Acidic Mixed Shrub – Sphagnum Wetland
PA Ecological Group(s): Peatland Wetland
State Rank: S4
This community type typically occurs in upland depressions, along slow-moving streams, or associated with large wetland complexes, frequently influenced by beaver action or other impoundment. When part of a wetland complex, this community generally occurs at the landward edge of the acidic peat mat where it receives more enriched waters from groundwater discharge and/or inflow from the surrounding watershed. Hydrological conditions can range from temporarily flooded to seasonally flooded, or even saturated. The substrate may be peat or mineral soil with a substantial accumulation of organic matter. The pH of this community type is usually at the lower end of the spectrum as indicated by the presence of more acidophilic species.
The community type is characterized by a substantial tall-shrub layer that may be dominated by a single species or a patchwork of mixed species. Shrub species may include: smooth alder (Alnus serrulata), speckled alder (A. incana ssp. rugosa), highbush blueberry (Vaccinium corymbosum), maleberry (Lyonia ligustrina), winterberry (Ilex verticillata), mountain holly (Ilex mucronata), and leatherleaf (Chamaedaphne calyculata). The herbaceous layer may vary from sparse to patchily dense. Swamp dewberry (Rubus hispidus) is often found in the herbaceous layer along with mostly ferns and sedges. A distinguishing characteristic of this community type is the presence of an extensive sphagnum (Sphagnum spp.) layer.
Uncommon but not rare; some cause for long-term concern due to declines or other factors.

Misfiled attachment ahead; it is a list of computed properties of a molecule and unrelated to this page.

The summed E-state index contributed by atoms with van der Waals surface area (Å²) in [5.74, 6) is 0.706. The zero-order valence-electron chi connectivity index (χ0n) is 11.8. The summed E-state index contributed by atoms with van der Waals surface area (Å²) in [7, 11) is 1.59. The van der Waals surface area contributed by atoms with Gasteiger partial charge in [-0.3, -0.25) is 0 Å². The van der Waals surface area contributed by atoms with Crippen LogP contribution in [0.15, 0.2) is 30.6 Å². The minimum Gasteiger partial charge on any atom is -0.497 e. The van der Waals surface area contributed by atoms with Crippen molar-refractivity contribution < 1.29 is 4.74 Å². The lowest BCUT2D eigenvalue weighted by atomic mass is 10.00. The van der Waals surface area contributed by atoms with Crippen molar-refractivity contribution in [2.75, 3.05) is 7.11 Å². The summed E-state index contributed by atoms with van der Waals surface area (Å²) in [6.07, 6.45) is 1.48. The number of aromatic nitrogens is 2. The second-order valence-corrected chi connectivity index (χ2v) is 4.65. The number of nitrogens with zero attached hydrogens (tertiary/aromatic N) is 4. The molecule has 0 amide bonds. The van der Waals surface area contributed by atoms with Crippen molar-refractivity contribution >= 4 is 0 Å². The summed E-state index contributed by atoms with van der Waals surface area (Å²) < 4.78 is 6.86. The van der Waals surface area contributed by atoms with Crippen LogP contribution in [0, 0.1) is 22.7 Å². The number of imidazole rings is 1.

- Occurs on saturated or semi-saturated soils in upland depressions, along slow-moving streams, or the landward edge of large wetland complexes
- Soils are very poorly drained peat or mineral soils with a substantial organic layer
- The pH of this wetland type is more acidic and is reflected in the associated shrub species and the presence of an extensive sphagnum layer
- Shrub layer may be dominated by a single shrub species or a mix of species with most being acidophiles
- An extensive sphagnum layer is present
- Smooth alder (Alnus serrulata)
- Speckled alder (Alnus incana ssp. rugosa)
- Highbush blueberry (Vaccinium corymbosum)
- Maleberry (Lyonia ligustrina)
- Mountain holly (Ilex mucronata)
- Leatherleaf (Chamaedaphne calyculata var. angustifolia)
- Black chokeberry (Photinia melanocarpa)
- Swamp azalea (Rhododendron viscosum)
- Rhodora (Rhododendron canadense)
- Sheep laurel (Kalmia angustifolia)
*Vascular plant nomenclature follows Rhoads and Block (2007). Bryophyte nomenclature follows Crum and Anderson (1981).
International Vegetation Classification Associations:
Northern Peatland Shrub Swamp (CEGL006158)
NatureServe Ecological Systems:
Boreal-Laurentian Bog (CES103.581)
Origin of Concept
Fike, J. 1999. Terrestrial and palustrine plant communities of Pennsylvania. Pennsylvania Natural Diversity Inventory. Harrisburg, PA. 86 pp.
Pennsylvania Community Code*
*(DCNR 1999, Stone 2006)
Similar Ecological Communities
Acidic Mixed Shrub – Sphagnum Wetland differs from Circumneutral Mixed Shrub Wetland in that the Acidic Mixed Shrub – Sphagnum Wetland occupies the lower end of the pH spectrum while the latter is circumneutral to somewhat calcareous. The associate species reflect this shift, with acidophiles such as highbush blueberry (Vaccinium corymbosum) and maleberry (Lyonia ligustrina) occurring as associate species in the Acidic Mixed Shrub – Sphagnum Wetland, while shrubs like dogwoods (Cornus spp.) and viburnums (Viburnum spp.) occur in a more circumneutral setting. The presence of a substantial sphagnum layer within the Acidic Mixed Shrub – Sphagnum Wetland generally distinguishes the two community types.
Alder - sphagnum wetland